Placemaking begins with the creation of a dynamic center that supports a diversity of uses, activities, and exchanges. It is envisioned as a place where people freely and openly congregate to enjoy a moment together. This communal gathering space is not qualified by a narrow nor simple definition and it is not limited to private or civic property, or even exterior as opposed to interior use. Perhaps, the most appropriate categorization for the quality of this space is “Public Realm”. We will explore the origins and characteristics that create a successful public realm through the imagery of 2+U in Seattle, Washington.
Origins of Public Realm
Public realm is a broad and encompassing term used internationally in urban design to describe a flexible range of spaces within which people gather. It is ideally a shared space that is open to anyone, facilitates positive human interactions, and fosters a welcoming and safe sense of community. The term ‘public realm’ emerged in the 20th century by urbanists to identify areas of cities that are shared by the community and through the way they use and occupy these urban spaces.
The distinction of private and public spaces is imperceptible to the millions of people who cross these invisible boundaries every day. Users are drawn to the quality and authenticity of the experiences these spaces offer. It is where they work, shop, eat, and engage with their community – each inherently contributing to the holistic experience of the public realm. To assure the success of any urban master plan as a world-class destination, the fundamental characteristics of a great public realm must first be defined and core to its vision.
Welcoming and Accessible
Alexander Garvin, an adjunct professor at the Yale School of Architecture, defines the principles of a thriving public realm in his 2016 book What Makes a Great City. One of the primary tenets that Garvin identifies is that the public realm of any great city is ‘open to anybody.’ A variety of people seek to spend time in these spaces – from children and families, to residents, the elderly, business workers, and visitors. Inviting a such a broad mix of people to a destination requires the accommodation of numerous modes of transportation and a harmonious relationship to the pedestrian experience throughout all transit-oriented spaces. To support this wide diversity of people and uses, the public realm must be identifiable, welcoming, and accessible.
A Sense of Belonging
In addition to making the public realm accessible to all, a dynamic urban environment ideally features an activity or social space to engage each individual and foster a sense of belonging. The public realm is a place for people to gather and interact at a variety of scales for festivals, traditional celebrations, technology exhibitions, art installations or impromptu performances. An energetic and lively destination is intentionally composed of thoughtfully sequenced and linked experiences. With each turn, visitors discover, with a sense of excitement, new and unexpected places. Likewise, habitual users, for whom the experience is welcoming and familiar, should be surprised and engaged with a novel experience each time they stroll the environment. Consequently, there must be depth and diversity to the design and programming of the public realm to repeatedly and freshly engage users who have frequented the site for many years.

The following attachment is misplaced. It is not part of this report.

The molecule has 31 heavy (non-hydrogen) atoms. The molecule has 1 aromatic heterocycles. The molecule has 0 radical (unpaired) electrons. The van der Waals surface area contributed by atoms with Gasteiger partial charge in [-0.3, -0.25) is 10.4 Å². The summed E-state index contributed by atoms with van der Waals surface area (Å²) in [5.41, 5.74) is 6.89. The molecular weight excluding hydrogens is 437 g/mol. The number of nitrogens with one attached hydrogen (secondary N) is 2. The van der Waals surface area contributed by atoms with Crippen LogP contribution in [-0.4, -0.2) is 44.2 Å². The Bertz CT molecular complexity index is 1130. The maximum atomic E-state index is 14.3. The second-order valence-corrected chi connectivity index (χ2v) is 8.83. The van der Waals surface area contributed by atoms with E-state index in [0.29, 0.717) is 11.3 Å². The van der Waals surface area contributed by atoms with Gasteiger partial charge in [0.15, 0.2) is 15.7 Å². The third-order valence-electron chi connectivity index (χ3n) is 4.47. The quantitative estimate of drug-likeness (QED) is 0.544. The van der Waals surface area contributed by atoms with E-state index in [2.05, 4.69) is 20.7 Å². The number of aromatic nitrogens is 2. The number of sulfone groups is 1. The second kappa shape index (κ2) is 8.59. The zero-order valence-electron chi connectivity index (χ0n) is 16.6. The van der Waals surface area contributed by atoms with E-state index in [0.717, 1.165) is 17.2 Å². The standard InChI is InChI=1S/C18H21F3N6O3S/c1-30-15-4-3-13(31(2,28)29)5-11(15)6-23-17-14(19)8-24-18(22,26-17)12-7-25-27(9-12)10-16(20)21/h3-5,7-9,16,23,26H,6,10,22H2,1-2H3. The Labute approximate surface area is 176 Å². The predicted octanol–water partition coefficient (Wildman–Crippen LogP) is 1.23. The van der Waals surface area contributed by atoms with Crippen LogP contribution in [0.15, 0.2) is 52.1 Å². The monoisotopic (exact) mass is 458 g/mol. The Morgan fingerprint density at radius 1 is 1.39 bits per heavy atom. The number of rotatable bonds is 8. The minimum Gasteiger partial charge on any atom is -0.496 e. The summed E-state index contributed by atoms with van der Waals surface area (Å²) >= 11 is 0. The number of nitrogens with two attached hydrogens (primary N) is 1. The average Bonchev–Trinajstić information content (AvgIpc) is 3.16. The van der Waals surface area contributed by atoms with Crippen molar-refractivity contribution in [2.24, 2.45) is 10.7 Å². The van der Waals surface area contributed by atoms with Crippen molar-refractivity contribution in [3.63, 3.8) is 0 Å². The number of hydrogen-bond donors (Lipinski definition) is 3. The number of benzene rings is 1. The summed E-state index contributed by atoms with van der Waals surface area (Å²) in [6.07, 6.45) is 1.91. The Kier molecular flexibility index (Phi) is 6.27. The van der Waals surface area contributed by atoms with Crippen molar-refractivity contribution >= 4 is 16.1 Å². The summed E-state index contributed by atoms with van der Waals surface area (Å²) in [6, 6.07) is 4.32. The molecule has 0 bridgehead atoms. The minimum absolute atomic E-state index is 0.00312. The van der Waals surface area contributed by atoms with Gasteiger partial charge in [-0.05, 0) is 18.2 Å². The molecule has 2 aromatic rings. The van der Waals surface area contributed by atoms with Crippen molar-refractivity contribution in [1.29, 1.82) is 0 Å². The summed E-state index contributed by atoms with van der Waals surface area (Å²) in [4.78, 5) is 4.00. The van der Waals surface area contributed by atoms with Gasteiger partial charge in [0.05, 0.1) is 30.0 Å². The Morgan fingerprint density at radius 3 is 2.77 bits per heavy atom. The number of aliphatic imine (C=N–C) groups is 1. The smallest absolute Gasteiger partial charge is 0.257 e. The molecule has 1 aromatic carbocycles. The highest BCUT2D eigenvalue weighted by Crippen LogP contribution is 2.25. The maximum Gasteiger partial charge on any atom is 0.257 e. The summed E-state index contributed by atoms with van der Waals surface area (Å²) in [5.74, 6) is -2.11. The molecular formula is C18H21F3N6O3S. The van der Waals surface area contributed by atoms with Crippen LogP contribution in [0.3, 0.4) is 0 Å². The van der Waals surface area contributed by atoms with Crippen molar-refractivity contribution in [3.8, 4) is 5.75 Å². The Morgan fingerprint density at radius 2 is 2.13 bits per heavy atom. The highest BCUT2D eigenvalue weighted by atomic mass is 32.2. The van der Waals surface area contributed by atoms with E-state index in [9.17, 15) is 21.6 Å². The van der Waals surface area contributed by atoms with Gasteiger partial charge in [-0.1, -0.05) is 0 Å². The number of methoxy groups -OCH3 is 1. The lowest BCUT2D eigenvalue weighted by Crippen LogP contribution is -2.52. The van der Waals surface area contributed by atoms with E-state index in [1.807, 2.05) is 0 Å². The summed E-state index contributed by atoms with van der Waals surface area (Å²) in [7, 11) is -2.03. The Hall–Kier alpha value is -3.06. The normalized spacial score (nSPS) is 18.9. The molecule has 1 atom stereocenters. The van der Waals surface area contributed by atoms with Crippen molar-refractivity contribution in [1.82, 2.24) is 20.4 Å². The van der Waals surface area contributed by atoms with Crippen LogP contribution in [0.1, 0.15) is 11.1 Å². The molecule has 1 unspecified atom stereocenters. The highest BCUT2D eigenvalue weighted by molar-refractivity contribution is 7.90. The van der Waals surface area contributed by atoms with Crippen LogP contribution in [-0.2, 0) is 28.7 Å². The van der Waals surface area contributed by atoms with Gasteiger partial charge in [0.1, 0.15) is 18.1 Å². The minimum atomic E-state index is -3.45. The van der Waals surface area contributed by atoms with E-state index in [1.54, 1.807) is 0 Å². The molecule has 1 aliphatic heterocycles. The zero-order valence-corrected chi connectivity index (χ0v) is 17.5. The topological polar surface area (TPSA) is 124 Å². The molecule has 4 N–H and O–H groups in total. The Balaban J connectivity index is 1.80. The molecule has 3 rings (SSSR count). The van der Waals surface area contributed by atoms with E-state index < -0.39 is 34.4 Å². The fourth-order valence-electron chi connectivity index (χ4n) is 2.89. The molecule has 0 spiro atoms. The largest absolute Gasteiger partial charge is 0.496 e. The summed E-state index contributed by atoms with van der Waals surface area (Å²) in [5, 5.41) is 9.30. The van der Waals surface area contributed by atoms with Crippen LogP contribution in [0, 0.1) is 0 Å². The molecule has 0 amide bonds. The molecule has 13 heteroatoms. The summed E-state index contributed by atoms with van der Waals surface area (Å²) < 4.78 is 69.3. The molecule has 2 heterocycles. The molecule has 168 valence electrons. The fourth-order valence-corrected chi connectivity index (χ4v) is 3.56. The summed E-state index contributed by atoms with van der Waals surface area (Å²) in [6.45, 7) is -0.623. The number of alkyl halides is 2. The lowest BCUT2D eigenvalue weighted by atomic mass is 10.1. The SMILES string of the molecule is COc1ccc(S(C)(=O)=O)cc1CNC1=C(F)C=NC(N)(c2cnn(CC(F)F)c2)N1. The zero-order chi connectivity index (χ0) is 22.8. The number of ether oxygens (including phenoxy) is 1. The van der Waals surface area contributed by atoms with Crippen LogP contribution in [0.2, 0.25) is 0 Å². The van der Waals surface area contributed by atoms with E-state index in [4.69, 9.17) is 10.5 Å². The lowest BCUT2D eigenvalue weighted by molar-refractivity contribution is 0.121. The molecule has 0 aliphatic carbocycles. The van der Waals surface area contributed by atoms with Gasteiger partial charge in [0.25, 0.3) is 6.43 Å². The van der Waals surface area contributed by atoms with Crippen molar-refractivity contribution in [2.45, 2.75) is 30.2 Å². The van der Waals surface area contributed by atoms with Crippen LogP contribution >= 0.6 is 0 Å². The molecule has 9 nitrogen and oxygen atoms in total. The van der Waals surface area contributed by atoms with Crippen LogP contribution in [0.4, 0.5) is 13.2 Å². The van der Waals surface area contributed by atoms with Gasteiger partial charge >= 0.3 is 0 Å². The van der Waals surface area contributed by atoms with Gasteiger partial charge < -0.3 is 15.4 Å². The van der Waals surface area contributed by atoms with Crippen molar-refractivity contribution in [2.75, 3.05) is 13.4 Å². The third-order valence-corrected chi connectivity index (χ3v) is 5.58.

Celebrating the site’s natural features and landscaping, a ubiquitous and unifying characteristic of a successful public realm is the seamless integration of biophilic design. Biophilic design is the innate human attraction to be close with other forms of natural life. A sustainable biophilic environment can provide shelter from the elements while also encouraging people to meander and enjoy their surroundings. From towering trees to pathways of natural stone, a celebration of the landscape on a variety of scales creates an inviting setting to accommodate a myriad of needs and experiences.
Essential to the greatest of cities, successful public spaces are organic and never fully completed: they continually evolve, adapt, and morph as people and communities transform them to better suit their needs.
As designers, we recognize the importance of this long-term view. The core idea is not to create a static or fixed design, but a sustaining framework that supports transformation in future decades. We strive to incorporate these principles into every stage of the sustainable design process, to ensure that the resultant community will be embraced as a truly great place where people will return for generations to come.